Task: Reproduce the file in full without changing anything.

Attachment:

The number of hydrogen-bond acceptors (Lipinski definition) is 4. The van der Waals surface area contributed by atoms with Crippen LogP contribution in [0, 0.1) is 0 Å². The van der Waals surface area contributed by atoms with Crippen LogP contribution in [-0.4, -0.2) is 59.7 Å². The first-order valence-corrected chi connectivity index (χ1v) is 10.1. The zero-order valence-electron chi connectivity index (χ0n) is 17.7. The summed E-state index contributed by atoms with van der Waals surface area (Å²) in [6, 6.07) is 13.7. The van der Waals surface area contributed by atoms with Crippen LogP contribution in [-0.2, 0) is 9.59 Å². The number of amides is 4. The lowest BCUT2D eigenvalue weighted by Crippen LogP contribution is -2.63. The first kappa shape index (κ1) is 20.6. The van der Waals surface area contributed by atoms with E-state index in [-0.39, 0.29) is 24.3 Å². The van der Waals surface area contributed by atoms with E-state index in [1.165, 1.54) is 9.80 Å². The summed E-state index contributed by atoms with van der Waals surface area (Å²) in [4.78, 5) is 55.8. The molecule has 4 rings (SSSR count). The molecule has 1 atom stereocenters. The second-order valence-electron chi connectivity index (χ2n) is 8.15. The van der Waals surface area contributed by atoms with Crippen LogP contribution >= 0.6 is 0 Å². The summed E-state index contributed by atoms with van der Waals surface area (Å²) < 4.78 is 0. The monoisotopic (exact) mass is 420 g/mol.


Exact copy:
The number of hydrogen-bond acceptors (Lipinski definition) is 4. The van der Waals surface area contributed by atoms with Crippen LogP contribution in [0, 0.1) is 0 Å². The van der Waals surface area contributed by atoms with Crippen LogP contribution in [-0.4, -0.2) is 59.7 Å². The first-order valence-corrected chi connectivity index (χ1v) is 10.1. The zero-order valence-electron chi connectivity index (χ0n) is 17.7. The summed E-state index contributed by atoms with van der Waals surface area (Å²) in [6, 6.07) is 13.7. The van der Waals surface area contributed by atoms with Crippen LogP contribution in [-0.2, 0) is 9.59 Å². The number of amides is 4. The lowest BCUT2D eigenvalue weighted by Crippen LogP contribution is -2.63. The first kappa shape index (κ1) is 20.6. The van der Waals surface area contributed by atoms with E-state index in [-0.39, 0.29) is 24.3 Å². The van der Waals surface area contributed by atoms with E-state index in [1.165, 1.54) is 9.80 Å². The summed E-state index contributed by atoms with van der Waals surface area (Å²) in [4.78, 5) is 55.8. The molecule has 4 rings (SSSR count). The molecule has 1 atom stereocenters. The second-order valence-electron chi connectivity index (χ2n) is 8.15. The van der Waals surface area contributed by atoms with Crippen LogP contribution >= 0.6 is 0 Å². The summed E-state index contributed by atoms with van der Waals surface area (Å²) < 4.78 is 0. The monoisotopic (exact) mass is 420 g/mol.